"The fact that the president is willing to use tariffs as a weapon can really cause damage to business confidence," Hodge said. "You've got to be wondering, who's next?"

TRADE WAR WOES: The new front in the U.S. trade war will have a wide impact on companies making everything from cars to beer and tacos.

General Motors skidded 3.7%, Ford dropped 2.6% and Fiat Chrysler gave up 4.8%. Those companies import vehicles from Mexico to the U.S.

Railroad operators were also getting squeezed. Kansas City Southern fell 4.6%. The company gets almost half its revenue from Mexico each year. Union Pacific shed 1.6%.

Chipotle fell 2.4%. Rising avocado prices could hurt the Mexican restaurant chain. Constellation Brands, which makes Corona and Modelo, dropped 6.1%.

MAYDAY, MAYDAY: May marks the first monthly loss for the market in 2019. That's a sharp shift from stocks' record setting run so far this year. The S&P 500 hit an all-time high on April 30, back when investors had factored in a resolution to Trump's trade wars.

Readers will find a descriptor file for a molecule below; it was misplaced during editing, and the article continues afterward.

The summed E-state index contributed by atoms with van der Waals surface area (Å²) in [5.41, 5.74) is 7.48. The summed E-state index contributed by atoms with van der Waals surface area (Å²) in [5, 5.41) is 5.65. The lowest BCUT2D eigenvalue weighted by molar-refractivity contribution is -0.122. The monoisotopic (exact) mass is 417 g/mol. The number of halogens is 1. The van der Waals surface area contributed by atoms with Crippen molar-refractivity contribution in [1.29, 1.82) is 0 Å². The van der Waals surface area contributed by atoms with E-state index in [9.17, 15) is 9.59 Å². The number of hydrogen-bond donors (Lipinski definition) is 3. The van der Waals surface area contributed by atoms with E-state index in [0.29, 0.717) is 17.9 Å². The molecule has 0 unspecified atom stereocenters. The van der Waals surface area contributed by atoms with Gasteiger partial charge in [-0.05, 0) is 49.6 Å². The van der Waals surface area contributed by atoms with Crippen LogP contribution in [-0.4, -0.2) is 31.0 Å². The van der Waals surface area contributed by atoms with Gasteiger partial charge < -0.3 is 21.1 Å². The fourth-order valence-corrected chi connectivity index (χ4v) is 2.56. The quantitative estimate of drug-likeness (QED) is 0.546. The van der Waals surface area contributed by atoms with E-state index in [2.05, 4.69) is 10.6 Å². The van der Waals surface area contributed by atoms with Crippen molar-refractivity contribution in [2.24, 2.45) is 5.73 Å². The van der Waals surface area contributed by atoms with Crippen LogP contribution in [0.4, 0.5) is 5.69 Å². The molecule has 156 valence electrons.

"You had a market that was feeling as though President Trump would want to do a deal so that the economy would not be hurt," said Tom Martin, senior portfolio manager with Globalt Investments. "And now the behavior is indicating that he will use (tariffs) to accomplish his goals and seems less concerned about the actual economic impact."

Since the end of April, investors have fled to safe play holdings like utilities and bonds. Technology stocks, which led gains all year, were among the biggest losers in May. The technology heavy Nasdaq has shed 7.7%, while technology companies within the S&P 500 have lost 8.6%.